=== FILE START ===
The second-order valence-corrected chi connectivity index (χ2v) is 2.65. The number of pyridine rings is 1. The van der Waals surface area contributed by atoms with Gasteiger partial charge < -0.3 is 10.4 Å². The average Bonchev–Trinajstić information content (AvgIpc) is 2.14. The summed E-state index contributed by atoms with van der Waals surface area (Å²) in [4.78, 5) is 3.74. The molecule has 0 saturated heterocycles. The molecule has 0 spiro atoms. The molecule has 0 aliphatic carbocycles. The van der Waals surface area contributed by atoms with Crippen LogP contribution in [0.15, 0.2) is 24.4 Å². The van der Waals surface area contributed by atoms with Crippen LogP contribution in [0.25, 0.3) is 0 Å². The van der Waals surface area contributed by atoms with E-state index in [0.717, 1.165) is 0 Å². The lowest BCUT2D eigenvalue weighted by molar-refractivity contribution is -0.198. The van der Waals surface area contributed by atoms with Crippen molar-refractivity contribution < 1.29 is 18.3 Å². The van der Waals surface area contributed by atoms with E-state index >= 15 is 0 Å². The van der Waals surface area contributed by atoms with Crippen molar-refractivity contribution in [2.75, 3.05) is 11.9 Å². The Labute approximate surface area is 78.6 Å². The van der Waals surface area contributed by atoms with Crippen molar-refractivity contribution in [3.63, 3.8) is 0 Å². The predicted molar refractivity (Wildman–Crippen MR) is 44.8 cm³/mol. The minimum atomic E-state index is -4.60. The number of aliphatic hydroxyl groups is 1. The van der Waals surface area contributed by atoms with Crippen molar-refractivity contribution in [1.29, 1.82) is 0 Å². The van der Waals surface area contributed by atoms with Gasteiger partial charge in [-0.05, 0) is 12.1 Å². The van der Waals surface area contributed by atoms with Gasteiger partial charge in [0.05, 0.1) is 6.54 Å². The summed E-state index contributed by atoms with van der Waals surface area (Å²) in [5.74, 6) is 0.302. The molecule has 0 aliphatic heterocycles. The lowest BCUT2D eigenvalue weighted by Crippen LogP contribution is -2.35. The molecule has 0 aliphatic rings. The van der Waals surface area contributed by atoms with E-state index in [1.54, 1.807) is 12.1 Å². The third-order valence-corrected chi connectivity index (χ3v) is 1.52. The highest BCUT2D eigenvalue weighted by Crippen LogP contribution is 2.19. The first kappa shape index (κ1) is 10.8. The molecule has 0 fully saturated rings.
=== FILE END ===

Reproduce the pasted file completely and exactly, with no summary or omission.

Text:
The second-order valence-corrected chi connectivity index (χ2v) is 2.65. The number of pyridine rings is 1. The van der Waals surface area contributed by atoms with Gasteiger partial charge < -0.3 is 10.4 Å². The average Bonchev–Trinajstić information content (AvgIpc) is 2.14. The summed E-state index contributed by atoms with van der Waals surface area (Å²) in [4.78, 5) is 3.74. The molecule has 0 saturated heterocycles. The molecule has 0 spiro atoms. The molecule has 0 aliphatic carbocycles. The van der Waals surface area contributed by atoms with Crippen LogP contribution in [0.15, 0.2) is 24.4 Å². The van der Waals surface area contributed by atoms with Crippen LogP contribution in [0.25, 0.3) is 0 Å². The van der Waals surface area contributed by atoms with E-state index in [0.717, 1.165) is 0 Å². The lowest BCUT2D eigenvalue weighted by molar-refractivity contribution is -0.198. The van der Waals surface area contributed by atoms with Crippen molar-refractivity contribution < 1.29 is 18.3 Å². The van der Waals surface area contributed by atoms with E-state index >= 15 is 0 Å². The van der Waals surface area contributed by atoms with Crippen molar-refractivity contribution in [2.75, 3.05) is 11.9 Å². The Labute approximate surface area is 78.6 Å². The van der Waals surface area contributed by atoms with Crippen molar-refractivity contribution in [3.63, 3.8) is 0 Å². The predicted molar refractivity (Wildman–Crippen MR) is 44.8 cm³/mol. The minimum atomic E-state index is -4.60. The number of aliphatic hydroxyl groups is 1. The van der Waals surface area contributed by atoms with Crippen molar-refractivity contribution in [1.29, 1.82) is 0 Å². The van der Waals surface area contributed by atoms with Gasteiger partial charge in [-0.05, 0) is 12.1 Å². The van der Waals surface area contributed by atoms with Gasteiger partial charge in [0.05, 0.1) is 6.54 Å². The summed E-state index contributed by atoms with van der Waals surface area (Å²) in [5.74, 6) is 0.302. The molecule has 0 aliphatic heterocycles. The lowest BCUT2D eigenvalue weighted by Crippen LogP contribution is -2.35. The molecule has 0 aliphatic rings. The van der Waals surface area contributed by atoms with E-state index in [1.54, 1.807) is 12.1 Å². The third-order valence-corrected chi connectivity index (χ3v) is 1.52. The highest BCUT2D eigenvalue weighted by Crippen LogP contribution is 2.19. The first kappa shape index (κ1) is 10.8. The molecule has 0 fully saturated rings.